Simon Pegg Talks The World’s End , the Trilogy, and Alienation

The final entry in the Three Flavours Cornetto Trilogy (also known as The Blood and Ice Cream Trilogy) enters theaters on August 23, 2013 with The World’s End, the tale of a pub crawl gone horribly, horribly wrong. The World’s End brings to a close the Cornetto Trilogy launched with 2004’s Shaun of the Dead and followed by 2007’s Hot Fuzz. All three films were written by Edgar Wright and Simon Pegg, with Wright directing and Pegg starring alongside Nick Frost. And in our interview from Comic Con, Pegg talks about what The World’s End is really all about and whether the film also marks the end of the Pegg/Frost/Wright movies.

Simon Pegg Interview

There were a lot of long passages in the movie and you delivered them so quickly, especially the list of pubs. Was it easier to deliver those lines because you wrote it yourself?

Simon Pegg: “You’d think, but actually that was incredibly difficult because it was a one-shot deal. I had to get it right. Martin [Freeman] and Paddy [Considine] and Nick and Eddie [Marsan] were all standing behind me waiting and it was getting towards the end of the day. I did it about 15 times, because I’d just get one pub wrong and you’d just start it. I could do it probably now without any problems at all, but on the day, it was tough. [Laughing] Yes, writing a film is no guarantee that you’re going to remember all the lines.”

Between zombies and robots and everything else, what do you actually fear? What at the core of your soul are you afraid of apocalyptically?

Simon Pegg: “I think losing the people

around you. I mean specifically your family and your loved ones. The idea of being alone. I have a wonderful family and a great set of friends, and they really make me happy. I think the most apocalyptic thing that could happen to you is your happiness is taken away in some way. It would be that.

That’s the point, in a way, of Gary, is that he was happy once and he’s never been happy since. His apocalypse is his own life, really, because he doesn’t have those things that make him happy. The apocalypse can only be that, really. The removal of the things that make you happy.”

If the world ends, do you think it’s going to be a “Wrath of God,” man bringing about his own end?

Simon Pegg: “I think there’s been six extinctions and they’ve all been fairly natural, so it’ll be environmental. It might be caused by us; we’re not doing the planet any good by being here. I don’t think the world will end. The world will keep going until the sun explodes. I doubt very much God will have anything to do with it.”

Can you talk about your worst experience on a pub crawl? Or your most memorable one?

Simon Pegg: “My stag night in Belgium back in 2005. Nick was there. Martin was there. Edgar was there. Michael Smiley was there. There were a few members of The World’s End crew there. I remember very clearly, we went out, we felt like because we were boys together we should go into a strip club. We tried to find a strip club. We did, but we didn’t feel very comfortable inside. We thought, ‘Oh, we’re doing what we think we should do,’ so we went to a bar that was called The Cock. It struck us as hugely ironic that we went out looking for boobs and ended up with The Cock. That was my stag night. But I don’t drink anymore, so I don’t really have any kind of good alcohol stories.”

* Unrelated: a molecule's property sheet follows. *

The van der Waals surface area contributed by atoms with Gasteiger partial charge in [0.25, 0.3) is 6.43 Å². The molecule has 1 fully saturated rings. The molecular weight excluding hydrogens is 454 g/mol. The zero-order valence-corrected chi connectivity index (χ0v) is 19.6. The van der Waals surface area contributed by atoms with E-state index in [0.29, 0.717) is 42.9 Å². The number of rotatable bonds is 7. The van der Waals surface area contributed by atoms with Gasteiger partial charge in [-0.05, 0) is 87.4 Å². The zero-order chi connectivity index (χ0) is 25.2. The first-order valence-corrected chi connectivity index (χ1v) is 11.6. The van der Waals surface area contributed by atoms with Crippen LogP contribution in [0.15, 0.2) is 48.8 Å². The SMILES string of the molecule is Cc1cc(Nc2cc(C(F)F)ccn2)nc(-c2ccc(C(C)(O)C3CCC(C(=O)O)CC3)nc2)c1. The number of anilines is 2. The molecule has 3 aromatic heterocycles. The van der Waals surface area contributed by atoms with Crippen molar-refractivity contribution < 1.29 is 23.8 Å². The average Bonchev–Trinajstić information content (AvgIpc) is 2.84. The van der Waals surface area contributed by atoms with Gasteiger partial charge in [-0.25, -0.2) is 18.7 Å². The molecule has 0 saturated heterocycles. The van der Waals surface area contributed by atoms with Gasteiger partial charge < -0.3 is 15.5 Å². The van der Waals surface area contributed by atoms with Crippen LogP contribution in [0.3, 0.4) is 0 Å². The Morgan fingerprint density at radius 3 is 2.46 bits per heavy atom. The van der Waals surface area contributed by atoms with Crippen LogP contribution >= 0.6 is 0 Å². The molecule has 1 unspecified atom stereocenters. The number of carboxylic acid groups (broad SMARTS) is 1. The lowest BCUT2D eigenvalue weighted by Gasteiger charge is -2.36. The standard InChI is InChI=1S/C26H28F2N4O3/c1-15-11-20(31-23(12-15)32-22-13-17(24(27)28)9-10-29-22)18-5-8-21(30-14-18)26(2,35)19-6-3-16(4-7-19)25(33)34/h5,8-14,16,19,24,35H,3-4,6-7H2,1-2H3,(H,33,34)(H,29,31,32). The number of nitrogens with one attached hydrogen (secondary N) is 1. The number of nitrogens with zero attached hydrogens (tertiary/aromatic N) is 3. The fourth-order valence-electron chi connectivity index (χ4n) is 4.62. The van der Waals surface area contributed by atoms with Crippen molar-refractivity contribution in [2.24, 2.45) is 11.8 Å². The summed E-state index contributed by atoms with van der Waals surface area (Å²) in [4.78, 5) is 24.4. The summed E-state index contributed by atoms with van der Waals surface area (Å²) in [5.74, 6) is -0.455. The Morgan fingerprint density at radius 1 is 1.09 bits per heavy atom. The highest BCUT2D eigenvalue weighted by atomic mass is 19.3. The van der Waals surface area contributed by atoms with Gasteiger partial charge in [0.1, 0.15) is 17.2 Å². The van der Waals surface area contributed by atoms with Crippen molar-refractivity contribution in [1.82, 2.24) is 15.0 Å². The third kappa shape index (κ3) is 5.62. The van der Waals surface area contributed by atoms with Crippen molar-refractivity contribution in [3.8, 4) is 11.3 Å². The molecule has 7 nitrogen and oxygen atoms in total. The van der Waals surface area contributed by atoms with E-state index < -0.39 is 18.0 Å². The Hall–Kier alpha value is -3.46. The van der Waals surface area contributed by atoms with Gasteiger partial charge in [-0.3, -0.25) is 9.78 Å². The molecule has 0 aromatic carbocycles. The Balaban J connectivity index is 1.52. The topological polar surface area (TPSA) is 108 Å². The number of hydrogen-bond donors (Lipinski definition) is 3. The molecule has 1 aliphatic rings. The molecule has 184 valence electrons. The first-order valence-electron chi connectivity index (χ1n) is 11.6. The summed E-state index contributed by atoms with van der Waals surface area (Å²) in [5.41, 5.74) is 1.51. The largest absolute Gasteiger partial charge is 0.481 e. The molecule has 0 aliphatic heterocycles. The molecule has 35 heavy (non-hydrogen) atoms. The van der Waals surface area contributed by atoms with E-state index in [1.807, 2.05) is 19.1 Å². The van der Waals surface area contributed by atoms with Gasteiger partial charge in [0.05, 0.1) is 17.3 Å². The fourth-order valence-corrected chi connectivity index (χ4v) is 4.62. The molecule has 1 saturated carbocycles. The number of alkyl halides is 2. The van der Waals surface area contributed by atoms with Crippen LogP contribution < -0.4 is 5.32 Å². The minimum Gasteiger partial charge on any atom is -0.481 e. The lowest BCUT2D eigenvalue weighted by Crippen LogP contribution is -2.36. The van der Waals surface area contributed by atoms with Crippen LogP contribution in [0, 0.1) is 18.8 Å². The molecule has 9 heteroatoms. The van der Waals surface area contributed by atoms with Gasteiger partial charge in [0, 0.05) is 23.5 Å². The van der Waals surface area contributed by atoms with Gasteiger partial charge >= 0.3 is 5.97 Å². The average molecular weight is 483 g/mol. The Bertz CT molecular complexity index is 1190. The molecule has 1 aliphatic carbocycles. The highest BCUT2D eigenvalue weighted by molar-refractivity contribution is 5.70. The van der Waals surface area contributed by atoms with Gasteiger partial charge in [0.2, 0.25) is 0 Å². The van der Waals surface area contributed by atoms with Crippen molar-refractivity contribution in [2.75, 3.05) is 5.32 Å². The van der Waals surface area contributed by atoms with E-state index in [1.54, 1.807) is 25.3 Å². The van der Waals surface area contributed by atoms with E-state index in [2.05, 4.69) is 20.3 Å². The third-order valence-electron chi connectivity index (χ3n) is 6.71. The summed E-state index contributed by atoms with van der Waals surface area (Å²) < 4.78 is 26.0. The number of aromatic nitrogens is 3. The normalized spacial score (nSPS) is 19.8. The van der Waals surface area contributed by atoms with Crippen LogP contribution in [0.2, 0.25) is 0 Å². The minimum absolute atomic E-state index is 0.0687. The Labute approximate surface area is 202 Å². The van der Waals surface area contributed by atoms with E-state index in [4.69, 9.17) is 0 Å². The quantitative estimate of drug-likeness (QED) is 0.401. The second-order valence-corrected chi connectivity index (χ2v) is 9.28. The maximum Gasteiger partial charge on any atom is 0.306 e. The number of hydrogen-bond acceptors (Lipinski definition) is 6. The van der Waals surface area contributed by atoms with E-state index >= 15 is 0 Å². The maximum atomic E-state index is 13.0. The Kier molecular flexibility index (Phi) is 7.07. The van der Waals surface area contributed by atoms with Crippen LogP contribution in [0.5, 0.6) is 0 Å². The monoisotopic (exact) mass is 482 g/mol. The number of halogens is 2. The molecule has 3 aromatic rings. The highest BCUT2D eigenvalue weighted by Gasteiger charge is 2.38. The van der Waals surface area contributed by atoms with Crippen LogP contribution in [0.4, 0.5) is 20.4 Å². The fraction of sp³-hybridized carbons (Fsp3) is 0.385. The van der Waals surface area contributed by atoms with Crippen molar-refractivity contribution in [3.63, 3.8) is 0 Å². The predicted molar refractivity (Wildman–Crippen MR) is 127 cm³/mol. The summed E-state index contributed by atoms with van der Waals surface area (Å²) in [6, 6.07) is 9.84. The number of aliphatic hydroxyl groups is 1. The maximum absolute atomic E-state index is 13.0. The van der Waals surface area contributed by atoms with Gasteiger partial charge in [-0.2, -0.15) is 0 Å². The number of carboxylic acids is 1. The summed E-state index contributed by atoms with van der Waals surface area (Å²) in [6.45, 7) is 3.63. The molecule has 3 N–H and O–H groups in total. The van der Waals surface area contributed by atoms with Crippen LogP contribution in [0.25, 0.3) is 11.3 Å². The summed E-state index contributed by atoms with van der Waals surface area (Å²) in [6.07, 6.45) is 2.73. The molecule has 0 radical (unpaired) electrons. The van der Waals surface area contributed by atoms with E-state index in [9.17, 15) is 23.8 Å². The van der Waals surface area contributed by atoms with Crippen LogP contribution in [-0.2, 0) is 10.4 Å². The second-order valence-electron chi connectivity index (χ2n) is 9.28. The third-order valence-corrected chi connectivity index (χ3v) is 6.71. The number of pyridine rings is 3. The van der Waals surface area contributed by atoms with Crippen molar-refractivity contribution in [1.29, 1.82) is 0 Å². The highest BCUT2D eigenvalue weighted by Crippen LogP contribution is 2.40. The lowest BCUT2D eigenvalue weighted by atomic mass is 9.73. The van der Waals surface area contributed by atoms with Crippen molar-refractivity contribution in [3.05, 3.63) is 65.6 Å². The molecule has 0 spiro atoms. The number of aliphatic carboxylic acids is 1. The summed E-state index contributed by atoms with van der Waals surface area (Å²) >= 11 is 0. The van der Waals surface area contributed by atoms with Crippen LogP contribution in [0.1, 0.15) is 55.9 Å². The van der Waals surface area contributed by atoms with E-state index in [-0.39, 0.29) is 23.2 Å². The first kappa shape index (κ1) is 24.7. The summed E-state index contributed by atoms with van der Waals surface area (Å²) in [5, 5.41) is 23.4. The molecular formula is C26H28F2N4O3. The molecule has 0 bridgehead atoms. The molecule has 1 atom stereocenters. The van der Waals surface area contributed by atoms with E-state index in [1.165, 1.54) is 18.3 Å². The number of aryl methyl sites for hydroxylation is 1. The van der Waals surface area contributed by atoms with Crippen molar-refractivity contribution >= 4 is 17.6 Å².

If you get pulled over in England and you don’t have a driver’s license, can you really give them your address and they’ll look it up like they did in a scene from the movie?

Simon Pegg: “Yes, but they’ll see your picture, though. That’s the thing.”

In the U.S. that would not happen.

Simon Pegg: “What are they going to do? Are they going to arrest you?”


Simon Pegg: “Because that’s what they all say, ‘License and registration,’ right? No, I think you can probably do that but I wouldn’t say for definite. I wouldn’t guarantee it. If you’re in the UK and you’re driving badly, don’t just assume you can get away with it. I get away with a lot because of Hot Fuzz. The cops really like Hot Fuzz. I’ve been pulled up a couple of times and they’ll go, ‘Oh, it’s you. On you go.’ Which is nice.”

Is there a bittersweet truth to friends moving apart and a distance forming between old friends that you can think of in your own life that was at play here?

Simon Pegg: “In some respects. The thing about my friendship with Nick and Edgar, for instance, is that we always move forward. The minute you have a friendship that only relies on reminiscing, that friendship’s dead, really. It’s just echoing old times until that gets boring. Of course, you meet people in your life that you grow apart from and you have nothing in common with other than the past, and all you have when you talk to them is the past. You have to accept that relationship as all there is. I had a college reunion a couple of years ago and it was absolutely brilliant. We all went round to one of our numbers’ houses and we spent the whole night just drinking and talking and looking at old pictures. It was wonderful. Then we went home and we didn’t do it again. It was good to do it that once, but you can’t fuel a friendship with just that. So yeah, those moments exist for everybody, I think. We’ve all got those friends who we want to be able to talk to but we have nothing to say to them.”